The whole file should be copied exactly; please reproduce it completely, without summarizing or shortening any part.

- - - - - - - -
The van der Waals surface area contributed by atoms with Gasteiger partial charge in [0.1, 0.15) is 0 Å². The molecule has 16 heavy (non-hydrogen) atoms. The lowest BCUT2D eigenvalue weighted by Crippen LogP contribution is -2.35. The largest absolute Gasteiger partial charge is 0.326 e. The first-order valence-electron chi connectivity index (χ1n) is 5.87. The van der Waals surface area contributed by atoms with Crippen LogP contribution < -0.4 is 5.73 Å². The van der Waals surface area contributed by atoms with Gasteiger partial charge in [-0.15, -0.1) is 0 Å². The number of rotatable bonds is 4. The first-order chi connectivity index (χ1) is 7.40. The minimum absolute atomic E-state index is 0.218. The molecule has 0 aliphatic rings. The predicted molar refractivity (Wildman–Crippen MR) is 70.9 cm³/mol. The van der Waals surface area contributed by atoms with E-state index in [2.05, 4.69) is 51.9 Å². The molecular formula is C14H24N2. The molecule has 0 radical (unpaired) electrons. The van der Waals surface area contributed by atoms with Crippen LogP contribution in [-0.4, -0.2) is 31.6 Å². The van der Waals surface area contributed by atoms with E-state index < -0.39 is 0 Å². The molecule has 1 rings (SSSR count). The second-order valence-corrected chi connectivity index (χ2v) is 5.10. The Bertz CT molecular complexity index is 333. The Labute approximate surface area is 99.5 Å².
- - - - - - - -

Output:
The van der Waals surface area contributed by atoms with Gasteiger partial charge in [0.1, 0.15) is 0 Å². The molecule has 16 heavy (non-hydrogen) atoms. The lowest BCUT2D eigenvalue weighted by Crippen LogP contribution is -2.35. The largest absolute Gasteiger partial charge is 0.326 e. The first-order valence-electron chi connectivity index (χ1n) is 5.87. The van der Waals surface area contributed by atoms with Crippen LogP contribution < -0.4 is 5.73 Å². The van der Waals surface area contributed by atoms with Gasteiger partial charge in [-0.15, -0.1) is 0 Å². The number of rotatable bonds is 4. The first-order chi connectivity index (χ1) is 7.40. The minimum absolute atomic E-state index is 0.218. The molecule has 0 aliphatic rings. The predicted molar refractivity (Wildman–Crippen MR) is 70.9 cm³/mol. The van der Waals surface area contributed by atoms with E-state index in [2.05, 4.69) is 51.9 Å². The molecular formula is C14H24N2. The molecule has 0 radical (unpaired) electrons. The van der Waals surface area contributed by atoms with Crippen LogP contribution in [-0.4, -0.2) is 31.6 Å². The van der Waals surface area contributed by atoms with E-state index < -0.39 is 0 Å². The molecule has 1 rings (SSSR count). The second-order valence-corrected chi connectivity index (χ2v) is 5.10. The Bertz CT molecular complexity index is 333. The Labute approximate surface area is 99.5 Å².